“There are hundreds of different compounds that make up your unique odor print encoded by those MHC genes,” says Wysocki. “They help us seek out partners who have a MHC complex that is optimally different, not maximally different, than our own. And we’ve seen this in studies where people rate the attractiveness of smells. The most attractive body odors are the ones from potential mates who have MHC complexes that aren’t too close to your own, but not too different either.”
Not a pheromone
Scientists are still hard at work to understand just what compounds in our odor-print help foster an attraction. But Wysocki is quick to point out that MHC complex smells are not pheromones. While researchers have characterized the role of pheromones as sexual attractants in insects, rats and pigs, there has not been a single pheromone identified, to date, in humans.
“Pheromones, anecdotally, make for a good story. But there has been no evidence to suggest that there are certain chemicals that fuel the chemistry of desire or attraction,” he says. “That’s not to say that they don’t exist, or are likely or unlikely to exist, but we don’t see the same kind of data you see in animals when we do experiments on humans. Plus, the idea that pheromones are only a sex attractant are wrong. They do much, much more than that in animals and they work in concert with other variables, even in that context.”
The case for going natural
While there are tons of colognes and other spray products already touted on the Internet as “instant chemistry,” Wysocki suggests saving your money and simply paying the right attention to your own personal hygiene so you don’t unwittingly cover up your odor print and derail “chemistry.”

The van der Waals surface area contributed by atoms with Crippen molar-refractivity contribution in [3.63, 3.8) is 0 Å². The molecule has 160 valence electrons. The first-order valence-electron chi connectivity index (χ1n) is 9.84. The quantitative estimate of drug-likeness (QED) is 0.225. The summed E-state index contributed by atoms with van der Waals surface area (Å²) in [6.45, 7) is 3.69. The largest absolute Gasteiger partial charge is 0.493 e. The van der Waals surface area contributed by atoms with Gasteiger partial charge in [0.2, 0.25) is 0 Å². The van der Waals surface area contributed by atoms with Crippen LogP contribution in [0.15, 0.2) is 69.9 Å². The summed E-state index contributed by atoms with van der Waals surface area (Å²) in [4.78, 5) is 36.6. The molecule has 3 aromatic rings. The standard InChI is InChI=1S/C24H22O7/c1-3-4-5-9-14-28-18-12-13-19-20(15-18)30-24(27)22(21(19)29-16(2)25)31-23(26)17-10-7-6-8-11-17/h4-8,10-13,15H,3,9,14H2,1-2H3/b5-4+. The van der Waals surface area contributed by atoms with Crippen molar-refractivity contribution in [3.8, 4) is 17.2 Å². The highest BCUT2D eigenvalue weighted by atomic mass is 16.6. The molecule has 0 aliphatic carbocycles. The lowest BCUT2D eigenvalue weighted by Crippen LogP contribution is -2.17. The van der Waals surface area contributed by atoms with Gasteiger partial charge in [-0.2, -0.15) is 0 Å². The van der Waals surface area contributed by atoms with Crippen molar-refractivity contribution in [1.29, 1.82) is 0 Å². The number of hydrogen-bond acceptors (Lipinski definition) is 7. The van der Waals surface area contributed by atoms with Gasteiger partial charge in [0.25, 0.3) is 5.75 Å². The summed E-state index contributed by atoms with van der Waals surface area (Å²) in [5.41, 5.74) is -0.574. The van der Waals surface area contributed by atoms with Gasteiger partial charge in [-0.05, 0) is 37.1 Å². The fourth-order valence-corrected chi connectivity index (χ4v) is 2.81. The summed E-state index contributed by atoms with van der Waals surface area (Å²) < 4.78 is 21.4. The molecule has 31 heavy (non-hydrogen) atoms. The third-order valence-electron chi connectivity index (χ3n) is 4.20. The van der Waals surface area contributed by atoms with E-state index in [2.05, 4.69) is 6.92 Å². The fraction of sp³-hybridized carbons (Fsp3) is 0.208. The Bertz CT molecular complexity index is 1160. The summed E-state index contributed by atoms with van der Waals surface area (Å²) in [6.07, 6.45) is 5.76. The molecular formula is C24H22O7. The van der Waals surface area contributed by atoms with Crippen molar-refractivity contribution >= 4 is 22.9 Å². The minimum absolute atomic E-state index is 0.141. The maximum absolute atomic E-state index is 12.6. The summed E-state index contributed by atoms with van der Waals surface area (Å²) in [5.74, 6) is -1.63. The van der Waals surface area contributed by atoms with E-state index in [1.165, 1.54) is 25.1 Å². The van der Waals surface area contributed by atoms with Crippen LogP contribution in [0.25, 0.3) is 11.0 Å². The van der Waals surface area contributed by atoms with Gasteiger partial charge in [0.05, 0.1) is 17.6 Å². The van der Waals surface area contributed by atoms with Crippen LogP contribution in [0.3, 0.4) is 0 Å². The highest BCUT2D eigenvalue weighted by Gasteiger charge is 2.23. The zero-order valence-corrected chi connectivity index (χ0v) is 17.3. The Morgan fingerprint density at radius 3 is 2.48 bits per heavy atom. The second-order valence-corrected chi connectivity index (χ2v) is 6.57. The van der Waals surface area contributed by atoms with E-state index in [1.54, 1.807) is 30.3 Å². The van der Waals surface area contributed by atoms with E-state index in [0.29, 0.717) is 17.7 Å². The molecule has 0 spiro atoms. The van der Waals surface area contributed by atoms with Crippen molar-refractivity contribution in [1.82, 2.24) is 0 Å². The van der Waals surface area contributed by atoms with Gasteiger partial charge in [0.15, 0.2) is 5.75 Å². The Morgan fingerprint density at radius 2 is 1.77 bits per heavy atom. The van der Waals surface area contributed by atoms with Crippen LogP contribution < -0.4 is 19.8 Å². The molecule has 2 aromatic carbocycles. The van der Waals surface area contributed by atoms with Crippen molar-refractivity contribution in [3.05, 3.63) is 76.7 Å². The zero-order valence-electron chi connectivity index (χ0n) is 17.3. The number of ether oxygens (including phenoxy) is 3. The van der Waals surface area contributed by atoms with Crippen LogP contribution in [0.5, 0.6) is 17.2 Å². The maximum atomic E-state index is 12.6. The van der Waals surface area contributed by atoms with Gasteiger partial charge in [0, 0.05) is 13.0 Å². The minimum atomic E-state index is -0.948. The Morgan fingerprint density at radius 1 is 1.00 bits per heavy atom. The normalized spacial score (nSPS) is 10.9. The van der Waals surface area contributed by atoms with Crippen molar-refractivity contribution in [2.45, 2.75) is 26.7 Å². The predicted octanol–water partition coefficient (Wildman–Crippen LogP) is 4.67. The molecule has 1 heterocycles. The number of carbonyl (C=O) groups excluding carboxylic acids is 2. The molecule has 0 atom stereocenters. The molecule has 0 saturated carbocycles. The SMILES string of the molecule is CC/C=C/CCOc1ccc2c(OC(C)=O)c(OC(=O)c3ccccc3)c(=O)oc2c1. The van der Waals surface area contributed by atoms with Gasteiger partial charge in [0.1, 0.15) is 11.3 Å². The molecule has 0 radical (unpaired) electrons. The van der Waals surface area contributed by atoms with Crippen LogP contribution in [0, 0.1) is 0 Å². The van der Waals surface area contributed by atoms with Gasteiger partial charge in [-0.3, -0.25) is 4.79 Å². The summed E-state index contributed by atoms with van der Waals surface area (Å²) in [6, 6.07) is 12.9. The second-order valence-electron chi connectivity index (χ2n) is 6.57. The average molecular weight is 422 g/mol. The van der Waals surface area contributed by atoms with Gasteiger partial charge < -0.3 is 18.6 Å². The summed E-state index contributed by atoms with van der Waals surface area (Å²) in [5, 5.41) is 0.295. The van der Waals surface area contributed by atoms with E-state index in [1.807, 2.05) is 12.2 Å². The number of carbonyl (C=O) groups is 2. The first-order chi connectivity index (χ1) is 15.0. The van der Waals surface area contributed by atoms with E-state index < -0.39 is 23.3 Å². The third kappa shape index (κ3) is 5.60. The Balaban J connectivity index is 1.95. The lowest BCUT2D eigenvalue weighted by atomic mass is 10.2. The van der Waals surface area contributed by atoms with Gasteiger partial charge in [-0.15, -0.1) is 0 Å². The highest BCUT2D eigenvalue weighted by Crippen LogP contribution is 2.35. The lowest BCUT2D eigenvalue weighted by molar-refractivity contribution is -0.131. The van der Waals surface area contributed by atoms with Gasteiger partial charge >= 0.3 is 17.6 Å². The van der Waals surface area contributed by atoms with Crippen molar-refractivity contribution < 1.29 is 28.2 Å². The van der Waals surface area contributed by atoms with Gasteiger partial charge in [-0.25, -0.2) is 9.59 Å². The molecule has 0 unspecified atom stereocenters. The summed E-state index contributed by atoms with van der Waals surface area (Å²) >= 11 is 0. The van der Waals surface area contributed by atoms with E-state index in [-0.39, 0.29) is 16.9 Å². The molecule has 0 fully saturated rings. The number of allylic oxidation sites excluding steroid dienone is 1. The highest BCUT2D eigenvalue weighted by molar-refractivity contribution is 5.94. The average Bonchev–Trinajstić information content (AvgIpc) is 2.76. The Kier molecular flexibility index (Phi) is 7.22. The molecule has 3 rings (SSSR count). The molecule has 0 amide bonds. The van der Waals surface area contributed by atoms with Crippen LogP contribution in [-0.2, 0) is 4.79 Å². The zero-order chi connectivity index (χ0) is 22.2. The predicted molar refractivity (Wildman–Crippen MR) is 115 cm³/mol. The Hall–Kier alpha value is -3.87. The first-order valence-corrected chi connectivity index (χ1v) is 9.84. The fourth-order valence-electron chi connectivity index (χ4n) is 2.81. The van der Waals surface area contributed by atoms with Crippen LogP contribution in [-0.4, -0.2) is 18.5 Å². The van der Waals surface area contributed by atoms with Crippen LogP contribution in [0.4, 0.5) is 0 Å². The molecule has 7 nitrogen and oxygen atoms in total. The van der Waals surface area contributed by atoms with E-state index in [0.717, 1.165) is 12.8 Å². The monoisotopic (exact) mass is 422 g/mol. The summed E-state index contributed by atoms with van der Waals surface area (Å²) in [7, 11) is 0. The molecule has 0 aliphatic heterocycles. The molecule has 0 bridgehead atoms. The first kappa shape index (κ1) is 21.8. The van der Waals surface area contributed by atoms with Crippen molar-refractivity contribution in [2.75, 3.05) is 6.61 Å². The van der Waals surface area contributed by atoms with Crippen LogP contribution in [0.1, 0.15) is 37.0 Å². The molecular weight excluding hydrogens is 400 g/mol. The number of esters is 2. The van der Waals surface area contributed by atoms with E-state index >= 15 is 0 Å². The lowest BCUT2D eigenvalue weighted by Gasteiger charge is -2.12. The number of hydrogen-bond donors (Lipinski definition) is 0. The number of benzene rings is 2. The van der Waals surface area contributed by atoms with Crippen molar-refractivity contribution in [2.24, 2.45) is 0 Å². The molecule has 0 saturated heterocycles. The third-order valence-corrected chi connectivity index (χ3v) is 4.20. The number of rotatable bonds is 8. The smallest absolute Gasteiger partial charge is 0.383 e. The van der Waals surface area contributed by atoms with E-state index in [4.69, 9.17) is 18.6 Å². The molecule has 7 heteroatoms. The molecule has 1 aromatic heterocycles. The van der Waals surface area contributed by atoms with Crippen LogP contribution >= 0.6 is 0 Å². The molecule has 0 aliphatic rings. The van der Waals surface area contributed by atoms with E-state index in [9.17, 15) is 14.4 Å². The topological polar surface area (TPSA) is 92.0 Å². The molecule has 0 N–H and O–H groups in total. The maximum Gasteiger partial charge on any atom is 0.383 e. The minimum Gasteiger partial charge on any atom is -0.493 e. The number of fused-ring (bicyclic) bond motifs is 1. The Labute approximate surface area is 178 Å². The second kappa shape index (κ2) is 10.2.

“Given the work that is out there, fragrance manufacturers are finally coming around to the idea of designing fragrances that allow our personal body odor to do what it is meant to do. That is, not cover up our odor print in a social atmosphere but enhance the components in human body odor that are pleasant to us,” he says. “But until those products become available, I’d recommend using deodorant and personal care products sparingly.”
The take-home message
So what is the take-home message from all this? Chemistry is elusive—and despite these fascinating studies, MHC complex can only explain so much of why one person speaks to your soul while another leaves you cold. And, unfortunately, the current research can’t offer much in the way of telling you how to improve or control chemistry. Until more studies are conducted, that old je ne sais quoi will reign.
As a single woman, I’m happy to take Wysocki’s advice and minimize my fragrance usage. But, for me, the real take-home is that my gut is worth listening to. It may very well know something about a date that my conscious doesn’t.